Donald Trump’s personal federal taxes and his views on taxation in general have come under scrutiny in recent weeks, and are likely to be an issue in Wednesday’s final presidential debate. Since Trump has refused to release his personal federal tax returns, critics have speculated that he has paid minimal to no federal income tax in many years. During the first presidential debate, Trump triumphantly stated that not paying taxes “makes me smart.” He argued that as a successful businessman, he has an obligation to minimize his tax liability through all legal means.
During the second debate, when asked about a leaked $916 million tax loss he reported in 1995 that potentially allowed him to avoid paying taxes for well over a decade, Trump reiterated his stance and went a step further, stating that other high-income individuals such as Warren Buffett share his view. Buffett responded the next day with a strongly worded statement that he has never deducted a tax loss similar to Trump’s, adding that he has paid federal income taxes every year since he was 13 years old.
From a legal standpoint, Trump is free to deduct as much taxable income as he is able. He also has no legal obligation to release his returns. Federal tax returns are private documents that contain highly confidential information about a taxpayer and their business and personal activities.
Where Trump and Buffett fundamentally disagree, however, is over whether high-income individuals have a moral obligation to pay taxes beyond the minimum required by law. Trump apparently subscribes to the view that an individual, regardless of income level, has no ethical obligation. He has justified his view partly on the belief that the government is inefficient and wasteful, such that paying additional taxes would not provide additional societal benefit.
Tax law provides numerous opportunities to reduce or eliminate one’s tax liability, and Trump takes utmost advantage of these. Since many of these provisions are motivated by Congress’s interest in equity or economic growth, Trump’s position seems to be that utilizing any of these provisions is not only ethical, but fulfilling Congress’s original intent in enacting the provision. Judge Learned Hand summed up this position best in 1934: “Any one may so arrange his affairs that his taxes shall be as low as possible; he is not bound to choose that pattern which will best pay the Treasury; there is not even a patriotic duty to increase one’s taxes.”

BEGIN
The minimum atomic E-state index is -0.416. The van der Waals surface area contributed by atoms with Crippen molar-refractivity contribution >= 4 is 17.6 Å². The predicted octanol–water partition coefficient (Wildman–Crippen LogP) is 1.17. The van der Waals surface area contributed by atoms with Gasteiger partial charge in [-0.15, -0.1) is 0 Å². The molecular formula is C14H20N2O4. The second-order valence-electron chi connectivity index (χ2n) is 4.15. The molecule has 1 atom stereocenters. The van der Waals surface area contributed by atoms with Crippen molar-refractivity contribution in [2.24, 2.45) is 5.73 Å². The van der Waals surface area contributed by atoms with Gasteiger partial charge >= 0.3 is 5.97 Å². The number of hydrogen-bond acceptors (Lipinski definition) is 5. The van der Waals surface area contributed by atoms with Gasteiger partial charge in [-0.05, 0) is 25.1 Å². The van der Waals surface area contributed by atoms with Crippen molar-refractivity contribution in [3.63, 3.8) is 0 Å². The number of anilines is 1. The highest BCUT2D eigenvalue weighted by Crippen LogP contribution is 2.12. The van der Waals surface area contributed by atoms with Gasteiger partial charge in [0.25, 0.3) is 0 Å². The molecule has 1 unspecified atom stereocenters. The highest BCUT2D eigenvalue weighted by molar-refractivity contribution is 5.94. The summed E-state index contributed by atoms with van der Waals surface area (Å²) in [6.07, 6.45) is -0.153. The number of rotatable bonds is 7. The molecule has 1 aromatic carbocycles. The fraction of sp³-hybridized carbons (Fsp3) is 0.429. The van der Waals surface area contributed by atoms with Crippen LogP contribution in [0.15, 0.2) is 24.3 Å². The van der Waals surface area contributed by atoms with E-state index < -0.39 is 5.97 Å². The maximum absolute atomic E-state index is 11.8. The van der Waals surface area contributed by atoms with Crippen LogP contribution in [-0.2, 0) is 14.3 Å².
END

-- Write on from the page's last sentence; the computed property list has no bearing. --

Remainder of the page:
Buffett’s view is quite different. He believes that the rich have a moral obligation to pay a higher proportion of income taxes and has advocated for what’s known in the policy world as the Buffett Rule—a 30% minimum effective tax rate on millionaires. (The rule, while first included in President Obama’s 2011 tax plan and in subsequent budgets, has never been enacted.) He believes that these additional taxes will contribute significantly to the common good.
In his response to Trump’s claim, Buffett revealed that he paid $1.85 million in federal income tax on an income of $11.56 million in 2015, an effective rate of 16%. While this rate is based upon Buffett’s income before deductions, an effective rate of 16% supports Buffett Rule advocates’ claims that millionaires are not paying their fair share. Clearly, tax savings were not Buffett’s priority: He was only able to write off $3.47 million of his $2.85 billion in charitable contributions that year, since those deductions are limited to 30% of income.
Buffett does not advocate that high-income individuals voluntarily pay more taxes, but that the law itself be changed to require them to pay more. He has also called for raising the capital gains tax rate and for raising or removing altogether the wage cap on Social Security taxes.
The debate over a moral obligation to pay more in taxes goes back decades. During World War II, millions of Americans viewed paying income tax as a patriotic duty to support the war effort. Buffett alludes to this when he mentions that his first tax payment was in 1944. That view has changed since then. Americans feel good about paying taxes when they see the benefits that result, such as winning a war or conquering poverty. When those benefits are not readily visible or valued, this willingness is reduced.
The idea of a moral tax obligation is ambiguous. How would one calculate a morally correct tax liability? This ambiguity would carry over to the government as well. Budgeting becomes problematic when revenue projections are based on a moral code in addition to a legally enforceable tax code. Relying on a statute provides clarity and predictability. Any shortfall in the tax obligations of a high-income individual—or any individual, for that matter—should be addressed through legislative action and the enforcement of existing law.
Trump’s tax position appeals to individuals who believe the government taxes and spends too much. On the other hand, individuals who believe the wealthy are not paying enough, or that the tax law has too many loopholes, will hold out Trump as an example of what is wrong with the system and the need for reform.
Stephen C. Gara is an associate professor of accounting at Drake University.